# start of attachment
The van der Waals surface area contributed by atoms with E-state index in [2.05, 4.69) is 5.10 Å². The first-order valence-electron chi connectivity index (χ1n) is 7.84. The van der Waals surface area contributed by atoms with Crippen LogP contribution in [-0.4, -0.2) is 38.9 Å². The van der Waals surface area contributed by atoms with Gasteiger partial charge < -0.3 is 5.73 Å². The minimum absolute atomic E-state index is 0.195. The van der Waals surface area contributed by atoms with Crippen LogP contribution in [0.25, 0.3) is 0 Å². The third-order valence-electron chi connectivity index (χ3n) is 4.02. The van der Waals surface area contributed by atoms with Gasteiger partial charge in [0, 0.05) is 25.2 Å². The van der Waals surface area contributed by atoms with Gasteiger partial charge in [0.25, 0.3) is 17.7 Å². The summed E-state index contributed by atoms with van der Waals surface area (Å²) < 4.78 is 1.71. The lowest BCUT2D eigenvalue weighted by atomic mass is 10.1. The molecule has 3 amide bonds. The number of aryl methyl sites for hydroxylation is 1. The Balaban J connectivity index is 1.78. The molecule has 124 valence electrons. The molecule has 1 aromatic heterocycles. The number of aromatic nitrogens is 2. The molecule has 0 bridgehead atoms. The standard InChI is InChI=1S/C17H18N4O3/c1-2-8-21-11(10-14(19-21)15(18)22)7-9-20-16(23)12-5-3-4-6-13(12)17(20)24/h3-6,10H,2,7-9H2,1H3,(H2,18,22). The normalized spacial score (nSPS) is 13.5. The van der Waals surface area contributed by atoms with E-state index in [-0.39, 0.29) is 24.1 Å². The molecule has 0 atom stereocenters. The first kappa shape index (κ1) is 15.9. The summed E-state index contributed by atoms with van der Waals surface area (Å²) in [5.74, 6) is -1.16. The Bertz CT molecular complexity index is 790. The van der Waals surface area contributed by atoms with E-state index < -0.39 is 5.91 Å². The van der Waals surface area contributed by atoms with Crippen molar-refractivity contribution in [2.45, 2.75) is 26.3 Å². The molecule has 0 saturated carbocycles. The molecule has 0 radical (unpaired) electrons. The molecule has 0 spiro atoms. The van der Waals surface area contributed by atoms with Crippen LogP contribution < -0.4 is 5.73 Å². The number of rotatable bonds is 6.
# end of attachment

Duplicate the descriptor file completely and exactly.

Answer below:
The van der Waals surface area contributed by atoms with E-state index in [2.05, 4.69) is 5.10 Å². The first-order valence-electron chi connectivity index (χ1n) is 7.84. The van der Waals surface area contributed by atoms with Crippen LogP contribution in [-0.4, -0.2) is 38.9 Å². The van der Waals surface area contributed by atoms with Gasteiger partial charge < -0.3 is 5.73 Å². The minimum absolute atomic E-state index is 0.195. The van der Waals surface area contributed by atoms with Crippen LogP contribution in [0.25, 0.3) is 0 Å². The third-order valence-electron chi connectivity index (χ3n) is 4.02. The van der Waals surface area contributed by atoms with Gasteiger partial charge in [0, 0.05) is 25.2 Å². The van der Waals surface area contributed by atoms with Gasteiger partial charge in [0.25, 0.3) is 17.7 Å². The summed E-state index contributed by atoms with van der Waals surface area (Å²) < 4.78 is 1.71. The lowest BCUT2D eigenvalue weighted by atomic mass is 10.1. The molecule has 3 amide bonds. The number of aryl methyl sites for hydroxylation is 1. The Balaban J connectivity index is 1.78. The molecule has 124 valence electrons. The molecule has 1 aromatic heterocycles. The number of aromatic nitrogens is 2. The molecule has 0 bridgehead atoms. The standard InChI is InChI=1S/C17H18N4O3/c1-2-8-21-11(10-14(19-21)15(18)22)7-9-20-16(23)12-5-3-4-6-13(12)17(20)24/h3-6,10H,2,7-9H2,1H3,(H2,18,22). The normalized spacial score (nSPS) is 13.5. The van der Waals surface area contributed by atoms with E-state index in [-0.39, 0.29) is 24.1 Å². The molecule has 0 atom stereocenters. The first kappa shape index (κ1) is 15.9. The summed E-state index contributed by atoms with van der Waals surface area (Å²) in [5.74, 6) is -1.16. The Bertz CT molecular complexity index is 790. The van der Waals surface area contributed by atoms with E-state index < -0.39 is 5.91 Å². The van der Waals surface area contributed by atoms with Crippen molar-refractivity contribution in [2.45, 2.75) is 26.3 Å². The molecule has 0 saturated carbocycles. The molecule has 0 radical (unpaired) electrons. The molecule has 0 spiro atoms. The van der Waals surface area contributed by atoms with Crippen LogP contribution < -0.4 is 5.73 Å². The number of rotatable bonds is 6.